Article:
I doubt there is any such thing. Native English speakers rarely know IPA unless they are linguistics scholars.Hello everyone,
Recently I decided to improve my accent. Can we find famous books or movie scripts written in the IPA (lnternational Phonetic Alphabet)? Thank you very much in advance.
I listened to a fantasy audio book read by a British speaker in which both Law and Lore fit the context. The IPA book might not clear this up.For rhotic speakers, the book is about adventchas in wandaland.
The IPA Alphabet: How and Why You Should Learn the International Phonetic Alphabet (With Charts)I can barely read it. Should check these ipa books out one day.
IIPA can and is also used for phonemic transcriptions, not just phonetic transcriptions. Of course, some words still have different phonemes depending on the accent ("bath" with A like in "father" or with A like in "cat") but this is solved by having both a British and an American option. Other accents of English have more or less / exactly the same phonemes as one of these two.IPA represents sounds. English speakers in different places use different sounds. We call that "different accents". It is not just Britain, America, Australia and India. Even in the US, speakers from Boston, Texas and Georgia sound very different when they say the same words. You would need different IPA texts for these speakers.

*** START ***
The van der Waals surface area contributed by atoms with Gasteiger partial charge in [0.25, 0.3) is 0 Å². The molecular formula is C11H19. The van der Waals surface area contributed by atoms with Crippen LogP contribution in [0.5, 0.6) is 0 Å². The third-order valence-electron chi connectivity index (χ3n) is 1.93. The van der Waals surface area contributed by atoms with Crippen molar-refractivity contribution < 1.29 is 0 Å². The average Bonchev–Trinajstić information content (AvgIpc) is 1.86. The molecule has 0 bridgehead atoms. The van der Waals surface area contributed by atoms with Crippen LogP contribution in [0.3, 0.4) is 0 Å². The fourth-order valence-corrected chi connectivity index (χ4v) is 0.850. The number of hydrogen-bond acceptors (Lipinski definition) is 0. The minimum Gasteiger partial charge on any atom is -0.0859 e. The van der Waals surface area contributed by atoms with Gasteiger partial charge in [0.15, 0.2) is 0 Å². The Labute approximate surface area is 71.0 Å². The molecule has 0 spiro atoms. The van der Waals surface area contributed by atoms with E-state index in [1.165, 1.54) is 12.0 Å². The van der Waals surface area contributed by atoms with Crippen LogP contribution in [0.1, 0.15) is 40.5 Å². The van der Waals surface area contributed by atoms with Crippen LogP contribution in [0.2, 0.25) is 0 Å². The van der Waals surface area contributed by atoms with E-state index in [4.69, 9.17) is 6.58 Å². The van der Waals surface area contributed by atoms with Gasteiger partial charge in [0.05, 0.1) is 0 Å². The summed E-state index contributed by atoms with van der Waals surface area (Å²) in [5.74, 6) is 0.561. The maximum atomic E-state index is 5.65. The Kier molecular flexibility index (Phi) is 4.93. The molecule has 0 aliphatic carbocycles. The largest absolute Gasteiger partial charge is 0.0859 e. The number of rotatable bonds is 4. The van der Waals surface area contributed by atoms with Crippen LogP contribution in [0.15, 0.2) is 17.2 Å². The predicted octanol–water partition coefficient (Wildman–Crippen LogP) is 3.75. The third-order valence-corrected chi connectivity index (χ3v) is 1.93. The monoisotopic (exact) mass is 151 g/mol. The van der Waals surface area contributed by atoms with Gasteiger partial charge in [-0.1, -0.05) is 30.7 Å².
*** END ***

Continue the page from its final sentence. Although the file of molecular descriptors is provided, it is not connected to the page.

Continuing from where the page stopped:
Where can the definitions of the Merriam-Webster pronunciation symbols be found?I prefer using Merriam-Webster pronunciation symbols for English. They are easy enough that anyone can use them and they are flexible enough to adapt to different accents. For example long Ō in know, bone anyone can read the symbol and apply the precise local pronunciation of it they want, and once you get the hang of it you can write down any word easily. I find it hard to write in IPA on my own. If I write a word they way I think it should be pronounced it is almost always wrong when I check it. It's kind of mid-way between real English and a phonetic code.
No, you can't use it for another language, but it wasn't designed for that. It's perfect for English though. It's practical when looking up the pronunciation of words, and when you need to write out something phonetically.The Merriam-Webster symbols only work for the English language, and only for phonemic transcription. It can't be used to learn another accent.